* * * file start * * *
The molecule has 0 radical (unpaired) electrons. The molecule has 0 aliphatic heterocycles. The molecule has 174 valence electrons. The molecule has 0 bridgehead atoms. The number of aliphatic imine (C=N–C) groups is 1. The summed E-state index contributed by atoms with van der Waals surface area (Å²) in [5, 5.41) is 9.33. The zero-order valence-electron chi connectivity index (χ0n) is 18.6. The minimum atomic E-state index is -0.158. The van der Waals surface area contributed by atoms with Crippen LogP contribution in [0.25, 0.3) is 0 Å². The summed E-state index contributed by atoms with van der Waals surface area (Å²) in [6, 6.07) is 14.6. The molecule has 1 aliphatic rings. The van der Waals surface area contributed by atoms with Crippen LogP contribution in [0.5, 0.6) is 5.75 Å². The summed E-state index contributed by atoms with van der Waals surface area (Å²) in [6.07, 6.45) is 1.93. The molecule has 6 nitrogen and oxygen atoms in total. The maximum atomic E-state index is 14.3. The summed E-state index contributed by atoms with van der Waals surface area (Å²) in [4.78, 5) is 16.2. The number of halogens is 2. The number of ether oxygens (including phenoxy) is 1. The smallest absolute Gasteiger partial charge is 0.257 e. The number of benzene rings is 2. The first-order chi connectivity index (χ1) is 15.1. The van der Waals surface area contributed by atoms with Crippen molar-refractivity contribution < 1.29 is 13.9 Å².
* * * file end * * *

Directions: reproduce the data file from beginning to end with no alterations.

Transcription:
The molecule has 0 radical (unpaired) electrons. The molecule has 0 aliphatic heterocycles. The molecule has 174 valence electrons. The molecule has 0 bridgehead atoms. The number of aliphatic imine (C=N–C) groups is 1. The summed E-state index contributed by atoms with van der Waals surface area (Å²) in [5, 5.41) is 9.33. The zero-order valence-electron chi connectivity index (χ0n) is 18.6. The minimum atomic E-state index is -0.158. The van der Waals surface area contributed by atoms with Crippen LogP contribution in [0.25, 0.3) is 0 Å². The summed E-state index contributed by atoms with van der Waals surface area (Å²) in [6, 6.07) is 14.6. The molecule has 1 aliphatic rings. The van der Waals surface area contributed by atoms with Crippen LogP contribution in [0.5, 0.6) is 5.75 Å². The summed E-state index contributed by atoms with van der Waals surface area (Å²) in [6.07, 6.45) is 1.93. The molecule has 6 nitrogen and oxygen atoms in total. The maximum atomic E-state index is 14.3. The summed E-state index contributed by atoms with van der Waals surface area (Å²) in [4.78, 5) is 16.2. The number of halogens is 2. The number of ether oxygens (including phenoxy) is 1. The smallest absolute Gasteiger partial charge is 0.257 e. The number of benzene rings is 2. The first-order chi connectivity index (χ1) is 15.1. The van der Waals surface area contributed by atoms with Crippen molar-refractivity contribution < 1.29 is 13.9 Å².